Fossil Hunter divides into two stories told in alternating chapters: Toroca and his “love interest”, Wab-Babnol, sailing on the Dasheter to the uninhabited frozen southern continent, to explore its geological content; and Dybo and Afsan preparing for the combat with Rodlox before popular controversy over Rodlox’s claim that Dybo is a false ruler undermines the Quintaglio social order entirely. Toroca makes unexpected discoveries about evolution. When Afsan’s children start being murdered – an unthinkable crime among the Quintaglios – Afsan becomes a reptilian blind detective, with his friend Pal-Cadool as his assistant, to find both the murderer and the motive.
Foreigner (cover also by Bob Eggleton) generally got the best reviews of the three. It is set shortly after Fossil Hunter, still featuring Afsan, Novato, Toroca, and their associates; and is told in alternating scenes. Afsan in Capital City is seriously injured, and as his body regenerates, his eyes grow back; but his sight does not come back with them, and he begins to be disturbed by nighttime panic attacks. Novato, working on the exodus project, also has moments of subconscious panic. Toroca and Captain Var-Keenir in the Dasheter, exploring the world for materials to help in the exodus, discover new islands inhabited by intelligent dinosaurs who are not Quintaglios:
“And yet, at the same time, the – the other didn’t look like a Quintaglio at all. The leathery hides of Quintaglios are predominantly green, shaded with yellow and brown, and, in the very old, mottled with black. But this being was almost completely yellow, with gray highlights. And its eyes, rather than being the black of Quintaglio orbs, were pale yellow with gold irises and clearly visible pupils. The earholes […]” (pgs. 17-18)
Keenir is immediately driven to kill the stranger, for no reason that he can explain.
When Afsan complains that the panic attacks are keeping him from sleeping, Dybo recommends that he try the talking cure.
“‘The talking cure is all the rage, so they tell me. A savant named – oh, I can never remember names. Moklub, Mokleb, something like that. Anyway, she’s worked out this system in which people simply talk about their problems and, poof!, they go away.’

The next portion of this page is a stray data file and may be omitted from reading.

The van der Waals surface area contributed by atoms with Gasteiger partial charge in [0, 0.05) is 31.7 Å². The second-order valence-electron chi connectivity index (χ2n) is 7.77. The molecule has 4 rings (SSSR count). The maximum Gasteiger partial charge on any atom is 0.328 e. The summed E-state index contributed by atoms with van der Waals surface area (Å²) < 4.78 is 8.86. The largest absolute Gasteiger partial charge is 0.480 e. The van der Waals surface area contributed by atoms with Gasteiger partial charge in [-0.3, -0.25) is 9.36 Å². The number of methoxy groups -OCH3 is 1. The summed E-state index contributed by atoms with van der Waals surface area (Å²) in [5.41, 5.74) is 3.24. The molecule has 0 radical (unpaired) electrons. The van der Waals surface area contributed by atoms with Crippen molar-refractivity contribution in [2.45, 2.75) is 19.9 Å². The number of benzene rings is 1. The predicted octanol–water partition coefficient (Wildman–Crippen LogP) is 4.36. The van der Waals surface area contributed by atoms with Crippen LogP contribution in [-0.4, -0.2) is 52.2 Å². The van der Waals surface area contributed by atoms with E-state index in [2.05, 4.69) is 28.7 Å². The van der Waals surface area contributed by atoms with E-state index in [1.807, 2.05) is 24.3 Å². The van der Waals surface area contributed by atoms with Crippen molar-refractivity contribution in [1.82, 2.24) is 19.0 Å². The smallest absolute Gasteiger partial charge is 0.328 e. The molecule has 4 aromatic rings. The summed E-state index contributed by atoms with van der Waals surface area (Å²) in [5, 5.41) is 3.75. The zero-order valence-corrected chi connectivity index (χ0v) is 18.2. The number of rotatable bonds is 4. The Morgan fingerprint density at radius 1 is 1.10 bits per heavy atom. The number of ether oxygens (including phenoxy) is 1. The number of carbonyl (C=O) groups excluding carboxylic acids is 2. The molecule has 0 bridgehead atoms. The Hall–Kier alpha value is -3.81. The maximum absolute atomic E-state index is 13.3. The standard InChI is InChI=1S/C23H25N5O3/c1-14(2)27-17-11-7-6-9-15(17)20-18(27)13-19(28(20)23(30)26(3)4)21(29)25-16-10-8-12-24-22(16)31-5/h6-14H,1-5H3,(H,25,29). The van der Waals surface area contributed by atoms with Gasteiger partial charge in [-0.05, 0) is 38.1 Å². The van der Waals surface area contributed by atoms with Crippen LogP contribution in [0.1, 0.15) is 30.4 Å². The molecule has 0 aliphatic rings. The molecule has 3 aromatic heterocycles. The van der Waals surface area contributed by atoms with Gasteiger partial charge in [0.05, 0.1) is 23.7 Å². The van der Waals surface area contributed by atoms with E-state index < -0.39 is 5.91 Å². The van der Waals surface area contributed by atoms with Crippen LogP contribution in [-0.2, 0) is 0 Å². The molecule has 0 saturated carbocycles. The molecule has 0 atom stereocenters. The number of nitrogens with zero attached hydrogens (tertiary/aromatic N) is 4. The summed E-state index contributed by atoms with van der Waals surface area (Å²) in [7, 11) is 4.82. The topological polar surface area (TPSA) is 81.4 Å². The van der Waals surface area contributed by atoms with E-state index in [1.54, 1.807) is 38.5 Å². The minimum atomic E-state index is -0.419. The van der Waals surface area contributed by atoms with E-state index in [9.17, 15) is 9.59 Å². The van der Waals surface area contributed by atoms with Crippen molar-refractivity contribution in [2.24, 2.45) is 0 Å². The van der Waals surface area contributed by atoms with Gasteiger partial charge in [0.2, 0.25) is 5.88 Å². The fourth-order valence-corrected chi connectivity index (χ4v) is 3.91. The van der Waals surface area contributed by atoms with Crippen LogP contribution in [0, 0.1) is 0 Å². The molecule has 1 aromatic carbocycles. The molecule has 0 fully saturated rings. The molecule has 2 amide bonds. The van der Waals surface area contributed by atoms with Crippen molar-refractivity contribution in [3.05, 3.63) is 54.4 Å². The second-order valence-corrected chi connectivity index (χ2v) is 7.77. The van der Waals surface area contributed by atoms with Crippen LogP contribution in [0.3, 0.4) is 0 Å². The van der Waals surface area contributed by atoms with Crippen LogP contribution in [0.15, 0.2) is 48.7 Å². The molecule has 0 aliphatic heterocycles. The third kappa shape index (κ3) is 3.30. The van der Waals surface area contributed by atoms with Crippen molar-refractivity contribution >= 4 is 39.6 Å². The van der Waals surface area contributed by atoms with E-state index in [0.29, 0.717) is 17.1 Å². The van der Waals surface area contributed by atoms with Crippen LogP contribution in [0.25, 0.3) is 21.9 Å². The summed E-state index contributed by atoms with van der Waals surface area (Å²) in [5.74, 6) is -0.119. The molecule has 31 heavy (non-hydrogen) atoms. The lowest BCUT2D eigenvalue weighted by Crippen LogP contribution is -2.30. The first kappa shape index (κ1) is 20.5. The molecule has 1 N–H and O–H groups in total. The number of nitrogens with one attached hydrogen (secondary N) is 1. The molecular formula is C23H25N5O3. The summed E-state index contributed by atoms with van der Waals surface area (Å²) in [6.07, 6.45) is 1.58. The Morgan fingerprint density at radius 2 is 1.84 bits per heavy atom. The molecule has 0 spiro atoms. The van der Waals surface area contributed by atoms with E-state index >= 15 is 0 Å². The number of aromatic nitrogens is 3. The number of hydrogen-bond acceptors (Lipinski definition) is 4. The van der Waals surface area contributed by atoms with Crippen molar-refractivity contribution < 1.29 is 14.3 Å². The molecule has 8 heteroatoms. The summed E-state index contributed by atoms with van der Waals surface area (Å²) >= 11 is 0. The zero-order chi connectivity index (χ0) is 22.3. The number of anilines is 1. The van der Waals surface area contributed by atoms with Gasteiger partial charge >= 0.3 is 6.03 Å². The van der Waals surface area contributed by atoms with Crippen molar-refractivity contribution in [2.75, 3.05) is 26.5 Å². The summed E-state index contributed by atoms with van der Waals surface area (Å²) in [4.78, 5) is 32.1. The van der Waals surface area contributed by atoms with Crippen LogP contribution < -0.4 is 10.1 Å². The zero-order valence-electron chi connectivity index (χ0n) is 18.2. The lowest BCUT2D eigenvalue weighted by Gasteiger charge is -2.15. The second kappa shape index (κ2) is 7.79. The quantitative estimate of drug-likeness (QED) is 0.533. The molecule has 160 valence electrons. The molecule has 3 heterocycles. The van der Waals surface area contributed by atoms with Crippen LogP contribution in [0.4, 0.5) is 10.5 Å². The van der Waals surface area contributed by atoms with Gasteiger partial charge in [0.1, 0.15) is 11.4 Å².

Afsan sounded dubious. ‘Uh-huh.’” (p. 22)
Nav-Mokleb has worked out a primitive psychoanalytic process that soothes her patients by reawakening forgotten memories. Afsan’s physician suspects that his inability to see despite his perfectly regenerated eyes is due to hysterical blindness, and also refers him to Mokleb. As the novel progresses, Afsan and Mokleb go through the traditional emotional highs and lows of psychiatrist-patient relationships; Novato makes startling discoveries that mean the violent reversal of all that she has ever known about her world’s existence; and Toroca and Keenir must decide whether to tell the new dinosaurs about the Quintaglios if bringing the two cultures into contact will mean a war of extinction of one or the other, and an end to any hope of evacuating their world before its breakup. Sawyer writes some excellent battle scenes, just before Mokleb’s discoveries about Afsan’s and Toroca’s subconsciouses are extrapolated into facts that change basic Quintaglio culture, just in time to make the exodus possible.
Some reviewers felt that the psychoanalysis that Mokleb invents, and a few Quintaglio proverbs, duplicate too closely those of our world. But on the whole, the three novels of the Quintaglio Ascension Trilogy are very unique and well-thought-out. These three “talking tyrannosaur” novels are rewarding reading for any anthro fan.
– by Fred Patten